- Current Fire Activity Increasing: Fire activity continued to increase significantly across the West during July. The onset of the seasonal monsoon effectively moderated fire activity in the Four Corners Region, while warm temperatures fueled large and damaging wildfires in California and the Pacific Northwest. The Dixie Fire in California has become the second largest wildfire in state history, destroying over 1000 structures with an additional 15,000 threatened.
- Excessive Heatwaves Fueling Canada Wildfires: A series of heat waves has affected Western Canada over the summer months, deepening the drought, and fueling wildfires across the region. Fire activity is elevated, with conditions expected to worsen in the coming weeks with an outlook of much above average temperatures.
- Smoke affecting air quality across North America: Smoke from Western US and Canada wildfires has been causing a deterioration of air quality across the continent. The city of Denver, CO experienced the worst air quality of any city in the world during the first weekend of August, while air quality and health alerts were issued as far east as Toronto and Philadelphia.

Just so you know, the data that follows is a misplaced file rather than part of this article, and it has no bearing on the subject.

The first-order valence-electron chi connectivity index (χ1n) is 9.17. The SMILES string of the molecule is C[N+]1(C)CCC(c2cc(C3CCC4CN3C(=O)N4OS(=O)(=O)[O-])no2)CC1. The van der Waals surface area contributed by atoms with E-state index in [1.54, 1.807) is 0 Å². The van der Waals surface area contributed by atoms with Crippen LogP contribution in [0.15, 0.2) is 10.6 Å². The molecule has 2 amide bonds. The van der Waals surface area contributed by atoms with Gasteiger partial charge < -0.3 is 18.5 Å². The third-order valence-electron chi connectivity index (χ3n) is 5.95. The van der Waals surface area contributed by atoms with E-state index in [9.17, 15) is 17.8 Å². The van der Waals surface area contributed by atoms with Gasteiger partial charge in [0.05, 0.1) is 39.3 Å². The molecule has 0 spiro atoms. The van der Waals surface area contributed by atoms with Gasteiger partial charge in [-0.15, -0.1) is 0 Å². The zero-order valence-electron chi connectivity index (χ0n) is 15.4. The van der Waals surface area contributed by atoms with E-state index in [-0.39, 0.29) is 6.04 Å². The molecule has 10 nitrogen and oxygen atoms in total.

Current Wildfire Activity and Associated Impacts
Large fire activity and extreme fire behavior continue in 14 states across the western US, most notably in California, Montana, Oregon, Washington and Idaho. Hot temperatures and below average precipitation have caused fuels to dry out and vegetation is primed for ignition and spread of fire. While over 3.7 million acres have burned so far this year, this is slightly below the 10 year average of 4.3 million acres that has typically burned by mid August. However, the fires that are burning have been damaging and in some cases, record setting.